Just to clarify, yes, the LT230 has a locking center diff. Looking at my spare parts case it looks like a very simple system. Basically just a shift lever in the front housing that activates a sliding collar that locks to the case of the center diff.

I would like to have a separate lever for the high-low function and the center diff lock function. I think being able to run low 'unlocked' could have some advantages when trying to turn on higher traction surfaces. In theory, you could also drag the parking brake and make it 'dig' the front wheels a bit.
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Old 08-13-2015, 08:13 PM   #56 (permalink)
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Just to clarify, yes, the LT230 has a locking center diff. Looking at my spare parts case it looks like a very simple system. Basically just a shift lever in the front housing that activates a sliding collar that locks to the case of the center diff.

I would like to have a separate lever for the high-low function and the center diff lock function. I think being able to run low 'unlocked' could have some advantages when trying to turn on higher traction surfaces. In theory, you could also drag the parking brake and make it 'dig' the front wheels a bit.
The advantage of the adapter you quoted is that it uses the LR shifter, one stick, that does what you want. H-L unlocked or locked. Not sure if it will fit with the interior you have in mind.

The center diff is prone to lube breakdown. Not sure I would dig with it.
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Old 08-14-2015, 07:47 AM   #57 (permalink)
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The advantage of the adapter you quoted is that it uses the LR shifter, one stick, that does what you want. H-L unlocked or locked. Not sure if it will fit with the interior you have in mind.

The center diff is prone to lube breakdown. Not sure I would dig with it.
yeah, digging with the center diff isn't at the top of my list, but I think just having it open will help turning in low range no matter what, especially in places like Moab.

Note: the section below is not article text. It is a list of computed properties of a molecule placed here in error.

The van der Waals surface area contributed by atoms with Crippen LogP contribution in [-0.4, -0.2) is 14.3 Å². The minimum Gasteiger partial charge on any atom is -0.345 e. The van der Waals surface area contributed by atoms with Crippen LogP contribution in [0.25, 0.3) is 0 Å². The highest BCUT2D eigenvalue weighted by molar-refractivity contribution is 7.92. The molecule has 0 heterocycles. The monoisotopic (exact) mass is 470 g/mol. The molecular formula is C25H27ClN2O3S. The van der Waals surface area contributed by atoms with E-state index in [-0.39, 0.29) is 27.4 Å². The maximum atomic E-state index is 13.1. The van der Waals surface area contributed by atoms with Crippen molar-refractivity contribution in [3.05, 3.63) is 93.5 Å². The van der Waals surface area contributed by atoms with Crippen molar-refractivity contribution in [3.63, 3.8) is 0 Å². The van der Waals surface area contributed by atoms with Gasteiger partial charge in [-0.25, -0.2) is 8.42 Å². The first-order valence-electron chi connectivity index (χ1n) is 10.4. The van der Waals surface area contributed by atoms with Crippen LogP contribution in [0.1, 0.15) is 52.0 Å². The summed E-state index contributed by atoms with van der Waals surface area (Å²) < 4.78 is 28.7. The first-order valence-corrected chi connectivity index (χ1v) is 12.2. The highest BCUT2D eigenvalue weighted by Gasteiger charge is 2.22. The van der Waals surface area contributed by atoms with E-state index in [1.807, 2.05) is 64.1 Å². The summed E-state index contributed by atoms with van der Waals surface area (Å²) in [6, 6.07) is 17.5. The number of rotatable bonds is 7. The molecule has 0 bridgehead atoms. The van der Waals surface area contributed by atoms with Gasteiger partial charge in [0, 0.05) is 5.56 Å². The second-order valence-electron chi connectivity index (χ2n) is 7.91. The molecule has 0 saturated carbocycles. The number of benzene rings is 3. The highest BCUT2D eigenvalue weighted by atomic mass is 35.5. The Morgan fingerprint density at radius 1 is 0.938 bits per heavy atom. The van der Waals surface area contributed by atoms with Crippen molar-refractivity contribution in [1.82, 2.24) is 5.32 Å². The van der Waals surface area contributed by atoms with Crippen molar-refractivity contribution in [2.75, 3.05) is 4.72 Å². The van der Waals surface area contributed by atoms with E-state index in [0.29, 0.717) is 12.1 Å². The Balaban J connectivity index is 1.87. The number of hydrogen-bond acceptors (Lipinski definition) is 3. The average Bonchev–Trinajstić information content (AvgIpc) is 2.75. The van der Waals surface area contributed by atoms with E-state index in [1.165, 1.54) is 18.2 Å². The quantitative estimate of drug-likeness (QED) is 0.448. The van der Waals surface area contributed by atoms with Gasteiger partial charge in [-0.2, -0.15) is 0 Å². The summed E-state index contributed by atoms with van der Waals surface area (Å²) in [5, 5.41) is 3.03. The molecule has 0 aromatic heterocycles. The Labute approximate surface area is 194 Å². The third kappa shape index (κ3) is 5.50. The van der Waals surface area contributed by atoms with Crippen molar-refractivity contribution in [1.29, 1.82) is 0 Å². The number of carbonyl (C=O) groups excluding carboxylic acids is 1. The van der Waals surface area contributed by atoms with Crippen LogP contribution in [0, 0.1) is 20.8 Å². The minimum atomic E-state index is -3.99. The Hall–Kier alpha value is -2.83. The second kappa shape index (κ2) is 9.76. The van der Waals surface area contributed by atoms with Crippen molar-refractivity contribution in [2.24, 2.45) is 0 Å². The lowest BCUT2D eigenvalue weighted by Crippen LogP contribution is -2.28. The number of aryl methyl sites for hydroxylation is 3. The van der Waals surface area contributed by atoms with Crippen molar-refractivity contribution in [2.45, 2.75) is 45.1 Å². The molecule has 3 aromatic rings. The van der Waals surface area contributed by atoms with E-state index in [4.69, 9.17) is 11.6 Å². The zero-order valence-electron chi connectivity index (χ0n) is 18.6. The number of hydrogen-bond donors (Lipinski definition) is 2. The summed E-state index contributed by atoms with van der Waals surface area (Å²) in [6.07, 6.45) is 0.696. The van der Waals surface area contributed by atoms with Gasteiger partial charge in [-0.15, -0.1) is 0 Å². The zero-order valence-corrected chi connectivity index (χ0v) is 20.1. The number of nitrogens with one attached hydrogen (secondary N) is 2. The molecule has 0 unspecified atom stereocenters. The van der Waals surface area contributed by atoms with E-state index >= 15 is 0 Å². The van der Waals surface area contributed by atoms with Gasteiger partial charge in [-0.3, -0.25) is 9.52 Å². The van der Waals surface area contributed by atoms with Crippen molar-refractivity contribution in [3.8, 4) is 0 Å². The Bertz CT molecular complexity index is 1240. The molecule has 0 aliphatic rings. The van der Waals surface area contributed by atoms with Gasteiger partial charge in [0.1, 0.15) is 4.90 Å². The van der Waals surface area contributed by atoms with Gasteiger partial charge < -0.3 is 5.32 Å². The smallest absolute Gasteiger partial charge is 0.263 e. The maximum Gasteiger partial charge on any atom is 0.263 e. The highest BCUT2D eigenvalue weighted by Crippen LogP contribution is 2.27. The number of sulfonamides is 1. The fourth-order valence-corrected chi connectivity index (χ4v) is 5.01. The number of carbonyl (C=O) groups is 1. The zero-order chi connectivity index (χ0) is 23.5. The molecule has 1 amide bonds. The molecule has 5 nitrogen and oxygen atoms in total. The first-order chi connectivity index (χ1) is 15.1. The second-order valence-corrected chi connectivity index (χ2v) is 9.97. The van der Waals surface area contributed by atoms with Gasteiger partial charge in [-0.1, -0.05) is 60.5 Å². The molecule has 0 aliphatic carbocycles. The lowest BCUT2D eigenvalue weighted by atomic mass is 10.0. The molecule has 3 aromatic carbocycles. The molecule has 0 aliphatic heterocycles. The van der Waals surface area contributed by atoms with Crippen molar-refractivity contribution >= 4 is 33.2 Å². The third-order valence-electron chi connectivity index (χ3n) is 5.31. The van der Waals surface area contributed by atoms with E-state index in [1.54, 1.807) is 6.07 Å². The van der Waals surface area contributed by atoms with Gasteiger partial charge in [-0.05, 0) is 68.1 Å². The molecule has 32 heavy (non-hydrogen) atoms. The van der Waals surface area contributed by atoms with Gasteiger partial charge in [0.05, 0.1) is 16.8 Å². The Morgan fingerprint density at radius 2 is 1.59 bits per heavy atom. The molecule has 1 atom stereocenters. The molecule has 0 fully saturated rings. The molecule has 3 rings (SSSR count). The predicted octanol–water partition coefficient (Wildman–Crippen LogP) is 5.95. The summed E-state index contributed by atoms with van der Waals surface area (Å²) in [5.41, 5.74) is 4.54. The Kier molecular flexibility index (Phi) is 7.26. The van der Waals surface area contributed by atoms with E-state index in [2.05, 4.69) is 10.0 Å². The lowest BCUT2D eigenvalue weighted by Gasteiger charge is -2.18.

I will have to see how the position for the factory shifter looks. I think I have to buy a new shift rod thing also from the manufacturer. Since the cabin is going to be a little narrow I would like to try and minimize the space taken up by the shifters. I have been looking at 'all-in-one' solutions for the 6l80 with the tap shift function built into the shifter. There seems to be a few different options at least from OEM applications.
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Old 08-18-2015, 11:09 AM   #58 (permalink)
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I'm about ready to cut the back off the tub...

Since I am doing so much metal work on this one I am thinking about having it media blasted down to bare metal? What is the best 'media' to have used that causes the least issues with welding and paint? Thoughts? Ideas?
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Old 08-18-2015, 11:22 AM   #59 (permalink)
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pressure wash it?? should remove the paint with the right pressure and nozzle--let it air dry and you are good or you can blow dry it, but the wife may be pissed if you don't have a replacement for her!!!
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Old 08-18-2015, 11:24 AM   #60 (permalink)
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pressure wash it?? should remove the paint with the right pressure and nozzle--let it air dry and you are good or you can blow dry it, but the wife may be pissed if you don't have a replacement for her!!!